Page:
Treat customers like humans, not numbers

The marketing sector can be a complicated place as new marketing tools and techniques are launched, almost on a weekly basis. Powered by The Drum Network, this regular column invites The Drum Network's members to demystify the marketing trade and offer expert insight and opinion on what is happening in the marketing industry today that can help your business tomorrow.

Is the digital world leading us to lose our humanity?

As we move into 2017 and a world of increased connectivity, AI, machine learning, and a time when corporate data is ‘gigantic’ rather than merely Big, we are confronted with a CRM challenge – how do marketers treat customers like humans and not numbers?

In the middle of this data deluge, omnichannel connectivity and digitisation of choice, the consumer expects a 24/7, seamless, personalised and ultimately human service. We expect to wake up on a Saturday morning and be able to order a birthday present Lego from bed while my daughter fires up Netflix on the iPad and for it to know that her favourite programme is Paw Patrol and she was halfway through watching Season 1– Episode 4 on the Smart TV last night.

CRM is no longer just about delivering comms, it’s about delivering a relevant and personal customer experience that makes you feel special.

Fitbit is a great case in point. The product is basically a fairly non-aesthetically pleasing plastic strap that tracks my steps. However, when you combine this with the app that integrates across all my devices and offers a visual and engaging dashboard, a leaderboard so my friends and I can have some (very middle-aged) walking competitions, push notifications to give me some encouragement at the end of the day, the (not-too-frequent) engaging emails, competitions, charity events and generally just the fact that it’s keeping me fit, it’s a really engaging, fun and great customer experience. Consequently, I’m the customer that all brands crave – a true advocate that shares his love of the brand through social networks and has gifted them on a number of occasions.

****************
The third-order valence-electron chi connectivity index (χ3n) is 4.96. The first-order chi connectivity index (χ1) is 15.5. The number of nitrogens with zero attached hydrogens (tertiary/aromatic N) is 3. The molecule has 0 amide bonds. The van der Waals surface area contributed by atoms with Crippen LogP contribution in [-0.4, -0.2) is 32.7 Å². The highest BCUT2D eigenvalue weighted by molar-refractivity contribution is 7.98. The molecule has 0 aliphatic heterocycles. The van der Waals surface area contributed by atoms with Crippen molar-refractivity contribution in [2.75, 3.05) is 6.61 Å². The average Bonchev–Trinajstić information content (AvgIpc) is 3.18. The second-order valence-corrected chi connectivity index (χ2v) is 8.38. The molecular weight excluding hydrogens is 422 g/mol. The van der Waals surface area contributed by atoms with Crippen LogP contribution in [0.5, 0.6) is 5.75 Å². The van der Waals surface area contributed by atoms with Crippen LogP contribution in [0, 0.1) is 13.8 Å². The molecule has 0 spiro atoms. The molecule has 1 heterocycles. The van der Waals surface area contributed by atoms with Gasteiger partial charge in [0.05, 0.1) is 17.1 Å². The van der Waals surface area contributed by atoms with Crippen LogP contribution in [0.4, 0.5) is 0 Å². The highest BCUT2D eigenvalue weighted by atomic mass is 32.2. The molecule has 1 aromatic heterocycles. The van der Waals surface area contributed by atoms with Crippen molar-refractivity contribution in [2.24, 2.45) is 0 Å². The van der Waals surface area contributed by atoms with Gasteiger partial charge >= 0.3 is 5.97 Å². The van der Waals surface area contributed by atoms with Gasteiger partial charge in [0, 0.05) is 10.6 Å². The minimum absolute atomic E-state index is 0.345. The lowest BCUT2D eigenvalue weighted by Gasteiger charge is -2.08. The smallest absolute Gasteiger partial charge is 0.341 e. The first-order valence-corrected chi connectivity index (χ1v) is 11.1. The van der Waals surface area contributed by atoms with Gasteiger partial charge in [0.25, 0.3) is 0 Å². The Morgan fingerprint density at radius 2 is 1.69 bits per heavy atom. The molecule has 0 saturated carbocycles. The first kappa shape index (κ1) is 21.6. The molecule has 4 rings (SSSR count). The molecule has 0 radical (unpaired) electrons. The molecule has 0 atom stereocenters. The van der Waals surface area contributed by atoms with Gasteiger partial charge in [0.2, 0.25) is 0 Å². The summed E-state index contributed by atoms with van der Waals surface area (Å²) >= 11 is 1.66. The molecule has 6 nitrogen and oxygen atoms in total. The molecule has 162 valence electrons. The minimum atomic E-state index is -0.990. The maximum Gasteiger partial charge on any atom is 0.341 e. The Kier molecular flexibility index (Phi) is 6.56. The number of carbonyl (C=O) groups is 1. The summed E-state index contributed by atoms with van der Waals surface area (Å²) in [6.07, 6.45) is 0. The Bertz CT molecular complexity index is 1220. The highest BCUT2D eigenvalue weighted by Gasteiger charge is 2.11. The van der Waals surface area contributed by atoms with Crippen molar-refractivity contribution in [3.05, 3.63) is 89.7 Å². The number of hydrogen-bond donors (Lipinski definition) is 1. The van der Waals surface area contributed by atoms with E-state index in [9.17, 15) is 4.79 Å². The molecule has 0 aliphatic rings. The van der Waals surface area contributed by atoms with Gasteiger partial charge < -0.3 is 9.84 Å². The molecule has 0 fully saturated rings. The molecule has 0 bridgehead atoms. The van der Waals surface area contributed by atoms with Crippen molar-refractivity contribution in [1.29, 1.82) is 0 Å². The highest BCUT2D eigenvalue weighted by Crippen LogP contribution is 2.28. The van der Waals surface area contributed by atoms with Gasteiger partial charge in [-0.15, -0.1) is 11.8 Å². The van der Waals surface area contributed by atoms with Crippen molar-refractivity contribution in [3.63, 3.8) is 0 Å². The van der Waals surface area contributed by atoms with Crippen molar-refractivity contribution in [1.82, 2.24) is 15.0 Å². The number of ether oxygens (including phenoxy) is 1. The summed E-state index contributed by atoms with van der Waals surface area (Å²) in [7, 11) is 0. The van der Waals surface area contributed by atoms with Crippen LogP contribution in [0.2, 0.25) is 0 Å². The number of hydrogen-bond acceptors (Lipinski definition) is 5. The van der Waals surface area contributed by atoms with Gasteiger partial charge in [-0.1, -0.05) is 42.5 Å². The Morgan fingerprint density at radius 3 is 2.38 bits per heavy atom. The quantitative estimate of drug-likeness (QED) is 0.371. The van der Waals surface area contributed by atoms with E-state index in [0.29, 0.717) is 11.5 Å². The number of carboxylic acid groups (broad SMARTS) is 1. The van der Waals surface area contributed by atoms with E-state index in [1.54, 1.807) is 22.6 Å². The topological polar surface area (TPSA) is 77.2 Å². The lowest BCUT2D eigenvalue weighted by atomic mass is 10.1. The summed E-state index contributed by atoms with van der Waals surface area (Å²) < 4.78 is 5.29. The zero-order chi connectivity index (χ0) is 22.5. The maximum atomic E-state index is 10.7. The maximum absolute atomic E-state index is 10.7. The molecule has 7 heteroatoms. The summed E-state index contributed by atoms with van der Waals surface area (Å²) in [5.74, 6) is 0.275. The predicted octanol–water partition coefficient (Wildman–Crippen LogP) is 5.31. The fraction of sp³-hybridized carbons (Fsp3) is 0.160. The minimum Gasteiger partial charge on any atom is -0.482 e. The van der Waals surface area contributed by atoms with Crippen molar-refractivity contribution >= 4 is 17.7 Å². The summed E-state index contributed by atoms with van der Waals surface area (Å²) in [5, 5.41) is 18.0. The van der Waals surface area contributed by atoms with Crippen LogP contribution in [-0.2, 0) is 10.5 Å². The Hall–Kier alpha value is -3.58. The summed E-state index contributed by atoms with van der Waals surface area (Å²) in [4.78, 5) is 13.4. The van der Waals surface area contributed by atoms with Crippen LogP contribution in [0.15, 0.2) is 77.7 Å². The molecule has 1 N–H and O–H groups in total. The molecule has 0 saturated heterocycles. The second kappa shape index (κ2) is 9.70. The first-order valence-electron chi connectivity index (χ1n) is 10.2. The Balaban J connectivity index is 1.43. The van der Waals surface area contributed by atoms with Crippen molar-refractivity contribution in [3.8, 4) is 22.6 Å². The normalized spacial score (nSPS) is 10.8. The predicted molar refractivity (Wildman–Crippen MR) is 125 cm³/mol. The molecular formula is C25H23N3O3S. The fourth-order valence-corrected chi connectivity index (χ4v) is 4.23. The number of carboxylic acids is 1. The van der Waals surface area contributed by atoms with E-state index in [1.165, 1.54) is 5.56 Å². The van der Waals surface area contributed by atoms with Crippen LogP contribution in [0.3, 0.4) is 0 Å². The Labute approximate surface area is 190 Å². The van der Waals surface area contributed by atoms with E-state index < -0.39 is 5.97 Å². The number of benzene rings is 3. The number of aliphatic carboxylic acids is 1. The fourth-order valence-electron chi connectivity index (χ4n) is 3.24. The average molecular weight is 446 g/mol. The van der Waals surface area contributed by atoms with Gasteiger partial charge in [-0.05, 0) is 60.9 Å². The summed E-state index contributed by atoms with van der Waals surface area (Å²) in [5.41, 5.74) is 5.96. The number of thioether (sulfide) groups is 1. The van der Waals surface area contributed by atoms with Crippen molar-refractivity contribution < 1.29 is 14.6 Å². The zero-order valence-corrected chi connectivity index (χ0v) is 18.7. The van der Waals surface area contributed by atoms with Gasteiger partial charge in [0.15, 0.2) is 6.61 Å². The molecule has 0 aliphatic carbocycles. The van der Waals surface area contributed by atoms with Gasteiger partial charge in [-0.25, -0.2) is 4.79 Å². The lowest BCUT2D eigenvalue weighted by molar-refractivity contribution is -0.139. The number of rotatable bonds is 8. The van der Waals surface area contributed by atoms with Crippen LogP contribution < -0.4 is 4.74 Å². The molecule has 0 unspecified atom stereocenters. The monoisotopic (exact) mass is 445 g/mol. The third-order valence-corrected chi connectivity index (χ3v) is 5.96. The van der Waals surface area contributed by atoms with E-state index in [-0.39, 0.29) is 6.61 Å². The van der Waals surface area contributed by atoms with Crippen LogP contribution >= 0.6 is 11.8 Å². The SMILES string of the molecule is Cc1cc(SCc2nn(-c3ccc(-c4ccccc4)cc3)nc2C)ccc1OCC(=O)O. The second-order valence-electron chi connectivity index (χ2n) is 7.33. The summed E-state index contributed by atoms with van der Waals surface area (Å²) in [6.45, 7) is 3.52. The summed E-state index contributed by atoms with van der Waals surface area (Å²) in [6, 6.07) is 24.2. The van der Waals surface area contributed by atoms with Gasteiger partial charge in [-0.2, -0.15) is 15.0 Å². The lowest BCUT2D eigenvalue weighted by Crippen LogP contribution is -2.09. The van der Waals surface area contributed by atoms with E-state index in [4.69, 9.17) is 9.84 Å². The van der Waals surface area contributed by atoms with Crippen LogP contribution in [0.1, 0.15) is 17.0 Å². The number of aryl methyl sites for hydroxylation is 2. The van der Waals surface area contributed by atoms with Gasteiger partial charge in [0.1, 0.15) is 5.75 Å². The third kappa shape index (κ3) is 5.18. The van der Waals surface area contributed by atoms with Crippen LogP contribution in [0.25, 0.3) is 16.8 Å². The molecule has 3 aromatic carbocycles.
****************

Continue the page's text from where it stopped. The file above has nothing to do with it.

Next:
Great CRM experiences don’t even have to be so hi-tech. For my weekly journey from London to Leeds, Virgin Trains knows that I always want a forward-facing window seat with a table, power socket in the quiet carriage and that I want the M-Ticket so I don’t have to get to the station earlier to collect any paperwork. All this data is saved in my profile so the booking process is seamless and speedy.

Another simple example is personalising a pair of Adidas football boots for my son so he thinks his latest pair are ‘truly awesome’ and hopefully stand more chance of not getting lost amongst 11 other pairs and making it home every week.

Great examples of engagement and relevancy don’t even have to be so personalised. Take Spotify’s latest outdoor advertising campaign, which humanises its vast volumes of listener data in an engaging, topical and humorous way. The result is a billboard featuring statements like “Dear 3,749 people who streamed ‘it’s the end of the world as we know it’ the day of the Brexit vote, hang in there” or “Dear person who played ‘Sorry’ 42 times on Valentine’s day, what did you do?” All to the tagline "Thanks 2016, it’s been weird."

Increasingly, having a great brand experience these days, whether it’s booking a train, shopping for football boots or listening to music, is down to complex data and insight to simplify and tailor the experience, hence making it relevant, tailored, human and special.

So, as marketers move into 2017, the winners will be the ones who understand that the new CRM is really a blend of science and art. The science of the new data, tools and technology. Combined with that emotional, personal connection and insight. And that’s what makes it human.

Russ Groombridge is a CRM and insight consultant for Intermarketing

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